[6] "ContactInformations[0].Information"    
[7] "ContactInformations[0].ContactTypeId"
[8] "ContactInformations[1].Index" 
[9] "ContactInformations[1].ContactInformationId" 
[10] "ContactInformations[1].ContactId"    
[11] "ContactInformations[1].Information"    
[12] "ContactInformations[1].ContactTypeId"

UPDATE related issue with some interesting details to my problem Here

share|improve this question
My $0.02: Don't bind directly to EF entities. Use edit/view models. Not what you're asking, I know, but it will make this issue irrelevant in the end. – Craig Stuntz Jun 7 '11 at 16:21
@Craig Stuntz I have no problems doing anything that will make this code just work. This is such a hack its embarrassing to even post this question. If I use a viewmodel how would you suggest synchronizing the ContactInformation in the form with the contact information of the contact being edited? I'm open to ANY suggestions. – Kyle Rogers Jun 7 '11 at 16:28
Well, before we go down that road, another thought occurred to me: Do you have a cascade in the DB, and did the cascade mapping get into your model? See: stackoverflow.com/questions/2477872/… – Craig Stuntz Jun 7 '11 at 16:33
@Craig Stuntz I'm not using any sort of designer. I'm using the entity framework 4.1 code first so all my model objects are just poco classes. I can use the fluent API, but I haven't needed to so far because of the conventions being used. – Kyle Rogers Jun 7 '11 at 18:22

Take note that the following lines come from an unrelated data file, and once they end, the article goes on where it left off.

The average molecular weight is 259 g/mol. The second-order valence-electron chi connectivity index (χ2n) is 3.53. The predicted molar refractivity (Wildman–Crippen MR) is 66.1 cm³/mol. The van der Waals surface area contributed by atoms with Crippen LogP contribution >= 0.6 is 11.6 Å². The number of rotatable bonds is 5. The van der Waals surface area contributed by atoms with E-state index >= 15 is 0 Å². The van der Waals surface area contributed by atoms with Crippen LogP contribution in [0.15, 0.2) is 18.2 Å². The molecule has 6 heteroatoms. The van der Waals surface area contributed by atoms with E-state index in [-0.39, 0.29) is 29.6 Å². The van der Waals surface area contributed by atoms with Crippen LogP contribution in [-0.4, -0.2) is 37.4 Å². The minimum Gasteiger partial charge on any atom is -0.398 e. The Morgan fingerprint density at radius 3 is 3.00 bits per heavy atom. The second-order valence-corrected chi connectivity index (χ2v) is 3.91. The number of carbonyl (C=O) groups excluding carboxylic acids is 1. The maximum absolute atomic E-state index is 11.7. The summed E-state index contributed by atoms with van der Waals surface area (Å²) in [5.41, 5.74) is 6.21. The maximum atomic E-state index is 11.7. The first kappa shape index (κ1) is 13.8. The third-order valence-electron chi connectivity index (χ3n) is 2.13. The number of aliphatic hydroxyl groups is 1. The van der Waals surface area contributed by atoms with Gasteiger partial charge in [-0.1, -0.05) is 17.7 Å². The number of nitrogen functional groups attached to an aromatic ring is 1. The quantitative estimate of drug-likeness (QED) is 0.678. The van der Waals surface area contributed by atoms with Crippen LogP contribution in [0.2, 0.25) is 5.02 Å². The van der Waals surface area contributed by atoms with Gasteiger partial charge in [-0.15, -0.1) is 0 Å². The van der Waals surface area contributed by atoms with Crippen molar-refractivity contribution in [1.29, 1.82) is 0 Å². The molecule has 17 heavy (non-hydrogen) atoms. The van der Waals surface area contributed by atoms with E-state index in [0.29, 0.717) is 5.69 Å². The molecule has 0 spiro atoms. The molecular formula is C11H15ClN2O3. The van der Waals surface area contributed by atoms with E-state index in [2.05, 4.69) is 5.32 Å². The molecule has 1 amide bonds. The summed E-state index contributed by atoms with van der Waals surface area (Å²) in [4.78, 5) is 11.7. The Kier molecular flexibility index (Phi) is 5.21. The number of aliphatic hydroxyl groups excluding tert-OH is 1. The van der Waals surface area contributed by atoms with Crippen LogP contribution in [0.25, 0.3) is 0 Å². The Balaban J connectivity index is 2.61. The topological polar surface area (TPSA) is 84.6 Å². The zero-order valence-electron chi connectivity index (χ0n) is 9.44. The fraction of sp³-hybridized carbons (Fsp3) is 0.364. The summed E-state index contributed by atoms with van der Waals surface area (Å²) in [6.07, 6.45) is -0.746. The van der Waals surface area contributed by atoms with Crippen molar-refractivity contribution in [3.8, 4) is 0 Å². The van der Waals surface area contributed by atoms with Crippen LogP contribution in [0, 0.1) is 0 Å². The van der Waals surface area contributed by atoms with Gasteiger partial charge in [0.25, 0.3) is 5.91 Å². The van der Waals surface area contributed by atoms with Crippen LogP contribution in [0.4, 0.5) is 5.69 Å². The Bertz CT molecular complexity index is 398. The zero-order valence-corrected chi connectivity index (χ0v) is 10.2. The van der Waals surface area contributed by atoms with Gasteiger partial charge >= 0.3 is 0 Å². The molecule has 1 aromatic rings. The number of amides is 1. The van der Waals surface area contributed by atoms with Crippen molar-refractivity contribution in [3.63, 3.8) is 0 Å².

OK, but the cascade question is still relevant. Do you have a cascade in your DB and model? – Craig Stuntz Jun 7 '11 at 18:29

Relationships in EF are first-class entities. So when you break this connection you must (1) remove the relationship and (2) delete the entity. In this code:

  foreach (var item in needDeleted) {
    //have to use the datacontext directly.  I desperately want this gone!
    db.ContactInformations.Remove(db.ContactInformations.Single(c => c.ContactInformationId == item.ContactInformationId));

    //This will produce the same error as UpdateModel(contact)